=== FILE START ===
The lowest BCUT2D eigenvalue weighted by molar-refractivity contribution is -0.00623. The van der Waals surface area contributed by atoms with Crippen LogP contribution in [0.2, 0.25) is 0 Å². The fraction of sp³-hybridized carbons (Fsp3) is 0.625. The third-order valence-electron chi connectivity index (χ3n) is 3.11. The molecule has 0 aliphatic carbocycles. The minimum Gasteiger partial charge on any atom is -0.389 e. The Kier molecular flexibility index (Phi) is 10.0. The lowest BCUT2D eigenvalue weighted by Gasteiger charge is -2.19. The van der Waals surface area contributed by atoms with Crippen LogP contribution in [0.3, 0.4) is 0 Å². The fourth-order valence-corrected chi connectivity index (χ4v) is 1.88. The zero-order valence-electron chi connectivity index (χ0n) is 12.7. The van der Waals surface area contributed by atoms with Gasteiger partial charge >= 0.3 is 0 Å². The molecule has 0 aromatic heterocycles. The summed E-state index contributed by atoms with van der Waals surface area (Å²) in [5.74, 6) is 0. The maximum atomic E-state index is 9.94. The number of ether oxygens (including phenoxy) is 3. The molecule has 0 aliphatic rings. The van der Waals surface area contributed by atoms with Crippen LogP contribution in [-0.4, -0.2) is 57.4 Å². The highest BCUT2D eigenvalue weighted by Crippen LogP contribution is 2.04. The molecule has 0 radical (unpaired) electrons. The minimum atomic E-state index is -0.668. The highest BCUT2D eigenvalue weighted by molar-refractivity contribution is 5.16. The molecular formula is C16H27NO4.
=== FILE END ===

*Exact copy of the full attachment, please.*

The lowest BCUT2D eigenvalue weighted by molar-refractivity contribution is -0.00623. The van der Waals surface area contributed by atoms with Crippen LogP contribution in [0.2, 0.25) is 0 Å². The fraction of sp³-hybridized carbons (Fsp3) is 0.625. The third-order valence-electron chi connectivity index (χ3n) is 3.11. The molecule has 0 aliphatic carbocycles. The minimum Gasteiger partial charge on any atom is -0.389 e. The Kier molecular flexibility index (Phi) is 10.0. The lowest BCUT2D eigenvalue weighted by Gasteiger charge is -2.19. The van der Waals surface area contributed by atoms with Crippen LogP contribution in [0.3, 0.4) is 0 Å². The fourth-order valence-corrected chi connectivity index (χ4v) is 1.88. The zero-order valence-electron chi connectivity index (χ0n) is 12.7. The van der Waals surface area contributed by atoms with Gasteiger partial charge >= 0.3 is 0 Å². The molecule has 0 aromatic heterocycles. The summed E-state index contributed by atoms with van der Waals surface area (Å²) in [5.74, 6) is 0. The maximum atomic E-state index is 9.94. The number of ether oxygens (including phenoxy) is 3. The molecule has 0 aliphatic rings. The van der Waals surface area contributed by atoms with Crippen LogP contribution in [-0.4, -0.2) is 57.4 Å². The highest BCUT2D eigenvalue weighted by Crippen LogP contribution is 2.04. The molecule has 0 radical (unpaired) electrons. The minimum atomic E-state index is -0.668. The highest BCUT2D eigenvalue weighted by molar-refractivity contribution is 5.16. The molecular formula is C16H27NO4.